I still remember my first reaction to installing the Windows 8 beta when it was first released in early 2012. Upon seeing the lack of a Start Menu and no File Explorer shell I panicked and uninstalled the beta and installed Fedora Linux. After about two weeks of using Fedora I realized that too much of what I did on my computer relied on applications like the Adobe Creative Suite and Microsoft Office (not to mention gaming on Steam) and Fedora was not compatible with any of it. It was at this time I decided I’d have a new rule when trying something out: use it for two weeks before forming an opinion.
Continue reading “Microsoft Windows: A Love Story”
I was watching Windows Weekly (497: Go for the Donut!) tonight and in Paul Thurrott’s Tip of the Week segment he mentioned Xbox Game Crest, an Xbox Live feature that displayed your account’s stats for the past year. The feature is located on a page called The Reign of You which I immediately went to check out.
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Two days ago, Nintendo gave the world its first look at their new console: Nintendo Switch. My first impression was rather underwhelmed, but thinking back on the recent years, Nintendo hasn’t excited me with their hardware since they announced the Nintendo Revolution. They may have once been a titan in the home console market but I don’t feel 2016 Nintendo’s Wii-U is comparable to the current Xbox and PlayStation consoles. That said, it should be noted that Nintendo’s hand-held 3DS is outselling the competition by at least 15.9 million units. Knowing that their strength is in the hand-held market, it makes me wonder if those sales figures influenced Nintendo’s design of the Switch.
Continue reading “Nintendo Switch: The First Look”
Today’s course, titled Making Sense of the CSS Box Model, was pretty much a review of an earlier course I took titled CSS: Core Concepts. This course, taught by Morten Rand-Hendriksen, had a relatively straightforward message: the web is made of boxes. With this philosophy, we began to cover how one designs a website composed of these boxes.
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Today I completed the WordPress: Building Child Themes course on Lynda.com. This course, which I found to be very enlightening, was taught by Morten Rand-Hendriksen. One of the prerequisites for starting this course was to have a local WordPress installation running on your machine. To achieve this, I turned to the Bitnami WAMP stack to install a development web server on my PC. From there I was able to download the WordPress add-on Bitnami created for their WAMP stack and within minutes I was up-and-running.
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I started taking the WordPress Essential Training course taught by Morten Rand-Hendriksen on Lynda.com. I have to admit that I found this course hard to get through given the years of experience I already have using WordPress. I powered through it in the hopes of learning something new but, overall, it was five hours of review.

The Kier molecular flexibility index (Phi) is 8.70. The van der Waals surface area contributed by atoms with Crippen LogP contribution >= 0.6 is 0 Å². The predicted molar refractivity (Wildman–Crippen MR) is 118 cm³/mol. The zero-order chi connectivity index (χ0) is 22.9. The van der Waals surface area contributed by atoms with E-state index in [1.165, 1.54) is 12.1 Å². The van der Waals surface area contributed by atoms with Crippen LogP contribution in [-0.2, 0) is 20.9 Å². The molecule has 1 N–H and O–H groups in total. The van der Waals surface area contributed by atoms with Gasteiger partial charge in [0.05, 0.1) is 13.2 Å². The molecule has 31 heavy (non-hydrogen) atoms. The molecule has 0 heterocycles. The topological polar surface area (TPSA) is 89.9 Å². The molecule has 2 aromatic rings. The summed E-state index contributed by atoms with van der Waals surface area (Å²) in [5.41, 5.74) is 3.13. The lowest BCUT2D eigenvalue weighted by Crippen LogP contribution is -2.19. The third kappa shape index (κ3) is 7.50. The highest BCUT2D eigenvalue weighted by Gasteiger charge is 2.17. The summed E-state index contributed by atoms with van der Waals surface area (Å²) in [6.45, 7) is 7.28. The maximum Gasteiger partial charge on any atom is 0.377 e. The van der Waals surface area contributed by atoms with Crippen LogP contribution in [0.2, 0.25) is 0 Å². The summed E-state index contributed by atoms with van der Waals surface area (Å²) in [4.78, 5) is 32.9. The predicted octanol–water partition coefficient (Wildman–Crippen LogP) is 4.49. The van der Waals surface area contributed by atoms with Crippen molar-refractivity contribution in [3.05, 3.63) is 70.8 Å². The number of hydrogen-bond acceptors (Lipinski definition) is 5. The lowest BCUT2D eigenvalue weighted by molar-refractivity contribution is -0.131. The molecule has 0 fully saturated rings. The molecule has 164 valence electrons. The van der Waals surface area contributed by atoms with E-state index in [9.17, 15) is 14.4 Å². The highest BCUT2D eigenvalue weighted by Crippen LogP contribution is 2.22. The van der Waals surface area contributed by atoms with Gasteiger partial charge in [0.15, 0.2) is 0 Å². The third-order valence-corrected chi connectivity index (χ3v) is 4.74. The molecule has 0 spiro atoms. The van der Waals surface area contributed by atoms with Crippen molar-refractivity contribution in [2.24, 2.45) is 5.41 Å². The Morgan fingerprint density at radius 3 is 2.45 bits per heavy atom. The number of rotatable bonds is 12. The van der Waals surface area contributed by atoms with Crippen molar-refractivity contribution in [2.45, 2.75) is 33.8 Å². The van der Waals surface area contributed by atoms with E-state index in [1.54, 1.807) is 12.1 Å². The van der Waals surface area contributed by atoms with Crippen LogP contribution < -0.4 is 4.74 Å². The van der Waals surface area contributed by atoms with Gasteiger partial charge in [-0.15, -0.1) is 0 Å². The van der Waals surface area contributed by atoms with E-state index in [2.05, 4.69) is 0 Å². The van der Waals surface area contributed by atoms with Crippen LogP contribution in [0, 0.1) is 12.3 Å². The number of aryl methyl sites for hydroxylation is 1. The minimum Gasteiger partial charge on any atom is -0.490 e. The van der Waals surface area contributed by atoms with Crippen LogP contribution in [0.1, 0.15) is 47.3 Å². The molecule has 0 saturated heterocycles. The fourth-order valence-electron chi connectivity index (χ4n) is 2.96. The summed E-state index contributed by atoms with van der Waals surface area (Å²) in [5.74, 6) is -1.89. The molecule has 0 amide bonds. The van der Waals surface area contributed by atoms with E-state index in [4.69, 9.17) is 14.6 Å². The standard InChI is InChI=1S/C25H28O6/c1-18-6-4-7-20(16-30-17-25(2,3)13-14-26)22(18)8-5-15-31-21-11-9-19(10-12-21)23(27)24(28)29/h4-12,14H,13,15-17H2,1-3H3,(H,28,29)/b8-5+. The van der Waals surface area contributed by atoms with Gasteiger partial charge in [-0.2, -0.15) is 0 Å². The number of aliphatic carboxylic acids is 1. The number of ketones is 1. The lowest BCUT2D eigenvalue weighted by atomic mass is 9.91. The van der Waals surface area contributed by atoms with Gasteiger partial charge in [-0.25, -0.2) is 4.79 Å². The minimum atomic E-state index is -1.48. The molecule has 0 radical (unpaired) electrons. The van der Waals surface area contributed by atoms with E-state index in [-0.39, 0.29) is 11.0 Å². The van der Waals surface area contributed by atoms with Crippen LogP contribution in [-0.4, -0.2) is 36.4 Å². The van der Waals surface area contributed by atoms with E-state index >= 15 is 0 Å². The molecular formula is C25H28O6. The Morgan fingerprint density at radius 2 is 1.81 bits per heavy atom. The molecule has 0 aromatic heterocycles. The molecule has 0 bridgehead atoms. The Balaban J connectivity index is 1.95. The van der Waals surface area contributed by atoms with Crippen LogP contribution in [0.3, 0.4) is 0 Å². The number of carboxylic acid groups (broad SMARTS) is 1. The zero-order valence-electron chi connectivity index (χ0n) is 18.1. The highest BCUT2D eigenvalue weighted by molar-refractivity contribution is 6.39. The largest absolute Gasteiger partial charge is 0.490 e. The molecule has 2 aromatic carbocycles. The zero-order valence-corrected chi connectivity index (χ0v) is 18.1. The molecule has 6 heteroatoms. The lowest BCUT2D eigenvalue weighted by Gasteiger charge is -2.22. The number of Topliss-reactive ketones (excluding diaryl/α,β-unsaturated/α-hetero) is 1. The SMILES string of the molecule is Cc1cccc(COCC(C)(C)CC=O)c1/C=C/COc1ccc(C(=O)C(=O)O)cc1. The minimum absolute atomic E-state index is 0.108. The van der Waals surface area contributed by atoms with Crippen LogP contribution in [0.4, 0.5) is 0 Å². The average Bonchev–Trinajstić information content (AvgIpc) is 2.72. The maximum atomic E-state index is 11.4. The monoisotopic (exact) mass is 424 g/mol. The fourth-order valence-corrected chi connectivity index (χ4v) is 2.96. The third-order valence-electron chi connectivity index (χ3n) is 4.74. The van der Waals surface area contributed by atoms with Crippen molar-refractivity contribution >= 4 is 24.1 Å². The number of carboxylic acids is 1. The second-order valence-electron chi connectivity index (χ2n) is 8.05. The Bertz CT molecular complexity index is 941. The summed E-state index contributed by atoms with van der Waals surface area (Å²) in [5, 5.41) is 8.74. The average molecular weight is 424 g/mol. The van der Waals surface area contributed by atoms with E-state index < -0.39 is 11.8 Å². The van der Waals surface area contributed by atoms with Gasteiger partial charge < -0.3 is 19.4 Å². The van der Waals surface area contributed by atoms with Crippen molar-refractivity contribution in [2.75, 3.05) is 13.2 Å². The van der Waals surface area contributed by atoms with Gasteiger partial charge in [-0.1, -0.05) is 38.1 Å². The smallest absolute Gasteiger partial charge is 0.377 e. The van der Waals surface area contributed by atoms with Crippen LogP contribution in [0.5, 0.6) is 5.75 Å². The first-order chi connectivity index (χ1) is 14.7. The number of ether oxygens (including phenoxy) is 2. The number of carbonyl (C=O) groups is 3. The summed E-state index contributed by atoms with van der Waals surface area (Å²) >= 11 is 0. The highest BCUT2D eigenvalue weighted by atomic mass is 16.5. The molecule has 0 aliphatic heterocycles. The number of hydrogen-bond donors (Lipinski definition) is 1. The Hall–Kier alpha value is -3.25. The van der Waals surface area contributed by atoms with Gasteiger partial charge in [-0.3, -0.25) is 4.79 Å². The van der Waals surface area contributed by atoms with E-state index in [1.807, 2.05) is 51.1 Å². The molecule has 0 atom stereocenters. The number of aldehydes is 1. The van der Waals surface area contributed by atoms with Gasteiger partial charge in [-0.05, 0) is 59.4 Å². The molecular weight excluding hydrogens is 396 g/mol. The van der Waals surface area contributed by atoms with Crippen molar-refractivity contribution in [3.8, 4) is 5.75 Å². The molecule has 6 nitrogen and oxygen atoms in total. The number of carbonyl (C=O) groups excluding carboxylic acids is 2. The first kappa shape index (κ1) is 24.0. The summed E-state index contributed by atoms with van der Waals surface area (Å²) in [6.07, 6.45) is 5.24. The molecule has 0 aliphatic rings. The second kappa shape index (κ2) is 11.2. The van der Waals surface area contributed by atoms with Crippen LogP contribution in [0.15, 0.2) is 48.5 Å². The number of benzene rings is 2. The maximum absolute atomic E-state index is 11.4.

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It was just a few weeks ago that ITT Technical Institute made the news after the US Department of Education banned the for-profit “college” from enrolling new students who used federal financial aid. Today I read that ITT Tech is closing its doors permanently and, frankly, all I could think was, “Good riddance.” After everything I’ve heard in the years leading up to this from friends who have gone to ITT, it’s hard to feel bad about seeing them go away.
Continue reading “ITT Tech: Shutdown -s -f”
I have finally completed the Become a Front-End Web Developer learning path on Lynda.com! I was tempted to make this post’s featured image a screenshot of Frodo and Sam on the slopes of Mount Doom after they destroyed the ring thinking to myself, “It’s over. It’s done.” Then I thought about it some more and I realized, to quote Count Dooku in his duel with Yoda on Geonosis, “This is just the beginning!”
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Continue reading “Bootstrap 3 Essential Training”
Tonight I completed a short course titled Responsive Design Fundamentals instructed by my favorite of the Lynda.com instructors, so far, James Williamson. This course was only 2h 15m long and was basically an overview of the concepts that fueled responsive design. It was nice to have a basic overview of how this worked and the pros and cons of the various techniques of how to accomplish this. Admittedly, while I didn’t know anything going into the course, I found myself dreading the amount of work that goes into making a site properly responsive. With a bit of practice, I feel what I see today as a monumental task will eventually become second nature.
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